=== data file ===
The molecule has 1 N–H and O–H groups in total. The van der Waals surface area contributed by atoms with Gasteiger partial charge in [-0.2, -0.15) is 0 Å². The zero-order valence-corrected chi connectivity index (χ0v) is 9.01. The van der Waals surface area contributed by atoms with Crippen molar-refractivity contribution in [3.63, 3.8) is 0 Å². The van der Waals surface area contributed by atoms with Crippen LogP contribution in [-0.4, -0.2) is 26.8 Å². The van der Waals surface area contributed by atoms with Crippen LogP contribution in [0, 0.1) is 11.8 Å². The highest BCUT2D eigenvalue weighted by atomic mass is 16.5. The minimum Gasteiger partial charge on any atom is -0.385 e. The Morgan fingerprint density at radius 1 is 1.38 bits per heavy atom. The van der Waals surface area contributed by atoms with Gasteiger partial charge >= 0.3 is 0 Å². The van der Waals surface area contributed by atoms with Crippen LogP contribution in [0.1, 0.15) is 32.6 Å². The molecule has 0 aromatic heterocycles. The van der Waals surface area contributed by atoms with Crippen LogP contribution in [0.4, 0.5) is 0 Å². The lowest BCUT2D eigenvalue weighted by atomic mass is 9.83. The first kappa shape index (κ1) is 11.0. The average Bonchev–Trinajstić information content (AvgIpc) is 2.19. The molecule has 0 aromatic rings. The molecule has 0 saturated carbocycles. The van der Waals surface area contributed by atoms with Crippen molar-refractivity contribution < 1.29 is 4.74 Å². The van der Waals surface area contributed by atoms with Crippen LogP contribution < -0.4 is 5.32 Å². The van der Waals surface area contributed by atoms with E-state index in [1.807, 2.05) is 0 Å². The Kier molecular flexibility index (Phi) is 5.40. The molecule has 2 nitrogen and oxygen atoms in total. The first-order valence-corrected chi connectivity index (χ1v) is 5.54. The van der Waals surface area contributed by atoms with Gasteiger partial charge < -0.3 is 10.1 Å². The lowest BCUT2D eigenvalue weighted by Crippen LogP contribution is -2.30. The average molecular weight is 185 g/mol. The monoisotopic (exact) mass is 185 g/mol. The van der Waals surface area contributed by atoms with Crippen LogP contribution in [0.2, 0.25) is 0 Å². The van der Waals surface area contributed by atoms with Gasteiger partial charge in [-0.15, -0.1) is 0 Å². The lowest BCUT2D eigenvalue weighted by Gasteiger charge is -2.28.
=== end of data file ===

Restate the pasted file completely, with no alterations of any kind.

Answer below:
The molecule has 1 N–H and O–H groups in total. The van der Waals surface area contributed by atoms with Gasteiger partial charge in [-0.2, -0.15) is 0 Å². The zero-order valence-corrected chi connectivity index (χ0v) is 9.01. The van der Waals surface area contributed by atoms with Crippen molar-refractivity contribution in [3.63, 3.8) is 0 Å². The van der Waals surface area contributed by atoms with Crippen LogP contribution in [-0.4, -0.2) is 26.8 Å². The van der Waals surface area contributed by atoms with Crippen LogP contribution in [0, 0.1) is 11.8 Å². The highest BCUT2D eigenvalue weighted by atomic mass is 16.5. The minimum Gasteiger partial charge on any atom is -0.385 e. The Morgan fingerprint density at radius 1 is 1.38 bits per heavy atom. The van der Waals surface area contributed by atoms with Gasteiger partial charge >= 0.3 is 0 Å². The van der Waals surface area contributed by atoms with Crippen LogP contribution in [0.1, 0.15) is 32.6 Å². The molecule has 0 aromatic heterocycles. The van der Waals surface area contributed by atoms with Crippen LogP contribution in [0.4, 0.5) is 0 Å². The lowest BCUT2D eigenvalue weighted by atomic mass is 9.83. The first kappa shape index (κ1) is 11.0. The average Bonchev–Trinajstić information content (AvgIpc) is 2.19. The molecule has 0 aromatic rings. The molecule has 0 saturated carbocycles. The van der Waals surface area contributed by atoms with Crippen molar-refractivity contribution < 1.29 is 4.74 Å². The van der Waals surface area contributed by atoms with Crippen LogP contribution < -0.4 is 5.32 Å². The van der Waals surface area contributed by atoms with E-state index in [1.807, 2.05) is 0 Å². The Kier molecular flexibility index (Phi) is 5.40. The molecule has 2 nitrogen and oxygen atoms in total. The first-order valence-corrected chi connectivity index (χ1v) is 5.54. The van der Waals surface area contributed by atoms with Gasteiger partial charge < -0.3 is 10.1 Å². The lowest BCUT2D eigenvalue weighted by Crippen LogP contribution is -2.30. The average molecular weight is 185 g/mol. The monoisotopic (exact) mass is 185 g/mol. The van der Waals surface area contributed by atoms with Crippen LogP contribution in [0.2, 0.25) is 0 Å². The van der Waals surface area contributed by atoms with Gasteiger partial charge in [-0.15, -0.1) is 0 Å². The lowest BCUT2D eigenvalue weighted by Gasteiger charge is -2.28.